Use the SMART method when setting goals, Specific, Measurable, Ambitious, Realistic & Timebound.
You should never swerve Return On Investment (ROI) targets. Bin any fluffy, unmeasurable goals. They don’t wash in 2018 in a professional marketing setup.
Finally, make sure you can translate all of your goals into actions. Ask yourself, “great idea, but how will I deliver that?”.
The Action Plan
Punchy action plans with short, focused sprints will drive results. If your goal is going to take longer than a few weeks or a month to deliver, break it down into sub-goals and tasks to make the process easier to keep track of and manage. The last thing you want is mission creep.
Use project management tools such as Trello (our personal favourite) to plan out your campaigns. Delegate work to your broader team and check-in at least weekly to ensure task are getting completed on time and to the right quality.
Sales Pipeline Management
Align your sales and marketing teams to get the best results. If sales and marketing are working together to achieve the same results, you are on to a winner.
Map out the sales and marketing process and agree where responsibility for leads shifts from marketing to sales.
Set KPI’s around metrics such as;
- VLR: Website Visitor To Lead Ratio
- LQR: Lead To Quotation Ratio
- AQR: Average Quotation Value
- QOR: Quotation To Order Ratio
Monitoring these will give you insight into which levers to pull if things start to slip with your sales pipeline.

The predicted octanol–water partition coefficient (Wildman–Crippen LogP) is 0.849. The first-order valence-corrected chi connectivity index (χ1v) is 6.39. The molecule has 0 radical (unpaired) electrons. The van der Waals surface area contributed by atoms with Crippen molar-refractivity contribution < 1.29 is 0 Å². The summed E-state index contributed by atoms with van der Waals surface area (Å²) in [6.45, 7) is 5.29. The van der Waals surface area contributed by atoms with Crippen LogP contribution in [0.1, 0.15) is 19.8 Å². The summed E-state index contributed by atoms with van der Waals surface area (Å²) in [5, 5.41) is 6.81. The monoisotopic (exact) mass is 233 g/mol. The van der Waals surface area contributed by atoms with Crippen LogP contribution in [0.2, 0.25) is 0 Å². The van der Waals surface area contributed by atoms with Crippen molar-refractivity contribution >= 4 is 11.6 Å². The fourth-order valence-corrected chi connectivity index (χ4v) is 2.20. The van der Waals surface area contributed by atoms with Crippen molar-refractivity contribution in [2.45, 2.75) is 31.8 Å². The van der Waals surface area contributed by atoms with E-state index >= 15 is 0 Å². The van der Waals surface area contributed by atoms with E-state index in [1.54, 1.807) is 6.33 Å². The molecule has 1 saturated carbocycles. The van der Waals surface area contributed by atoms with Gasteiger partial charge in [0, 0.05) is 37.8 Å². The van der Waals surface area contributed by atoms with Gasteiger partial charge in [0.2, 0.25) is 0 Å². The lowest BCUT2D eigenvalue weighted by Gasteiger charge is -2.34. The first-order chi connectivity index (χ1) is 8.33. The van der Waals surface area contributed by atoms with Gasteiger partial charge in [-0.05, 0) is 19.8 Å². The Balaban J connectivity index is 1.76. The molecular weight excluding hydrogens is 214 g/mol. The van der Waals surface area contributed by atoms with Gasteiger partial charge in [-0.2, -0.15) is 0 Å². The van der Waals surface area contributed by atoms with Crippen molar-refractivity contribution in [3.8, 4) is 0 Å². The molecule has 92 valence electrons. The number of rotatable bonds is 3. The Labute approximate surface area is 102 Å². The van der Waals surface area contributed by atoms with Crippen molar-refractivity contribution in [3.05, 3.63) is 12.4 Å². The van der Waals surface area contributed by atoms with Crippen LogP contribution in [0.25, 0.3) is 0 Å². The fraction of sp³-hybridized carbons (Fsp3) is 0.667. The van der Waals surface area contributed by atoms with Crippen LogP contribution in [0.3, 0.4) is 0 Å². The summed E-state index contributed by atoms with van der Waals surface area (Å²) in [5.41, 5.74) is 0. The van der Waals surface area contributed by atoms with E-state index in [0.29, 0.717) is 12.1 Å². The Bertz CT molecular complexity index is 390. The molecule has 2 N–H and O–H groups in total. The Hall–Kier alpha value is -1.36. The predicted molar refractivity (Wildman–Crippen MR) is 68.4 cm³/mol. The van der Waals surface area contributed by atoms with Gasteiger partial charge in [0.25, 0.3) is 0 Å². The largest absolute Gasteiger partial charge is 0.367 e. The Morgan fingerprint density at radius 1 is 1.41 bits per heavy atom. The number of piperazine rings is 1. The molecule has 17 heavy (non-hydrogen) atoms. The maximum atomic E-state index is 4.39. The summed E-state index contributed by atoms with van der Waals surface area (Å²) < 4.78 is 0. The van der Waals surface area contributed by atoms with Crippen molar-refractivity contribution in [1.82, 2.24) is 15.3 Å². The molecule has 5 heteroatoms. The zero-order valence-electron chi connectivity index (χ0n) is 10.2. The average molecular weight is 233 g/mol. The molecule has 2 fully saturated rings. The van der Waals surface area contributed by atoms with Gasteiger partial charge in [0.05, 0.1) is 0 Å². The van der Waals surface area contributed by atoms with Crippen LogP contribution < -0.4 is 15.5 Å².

Give Marketing clear targets for volume, quality and timeliness of leads and task Sales to follow them up promptly and professionally.
Following this method, we have seen significant improvements in conversion rates across the board.
We also recommend at least weekly sales and marketing check-ins to discuss leads to learn what is working and what needs to be examined to improve leads quality.
How much is all of this going to cost and when can you expect a return? Look at all of the elements that you need to deliver your strategy and sense check it against the expected sales increase.
If it is a bit rich for you right now, scale it back. Plan shorter phases to ensure things are working before you roll out fully.
It is always easier to go to finance with a proven model than get a huge budget signed off on an unproven campaign.
Delivering The Plan
Now the fun begins. You have a strategy. It’s been broken down into a deliverable plan, and you are ready to go.
So, who delivers the plan? Depending on how ambitious the program is and the budget, you may need additional resource to provide it, or indeed specialist skills that your existing team may need support with. What is the best way to manage this?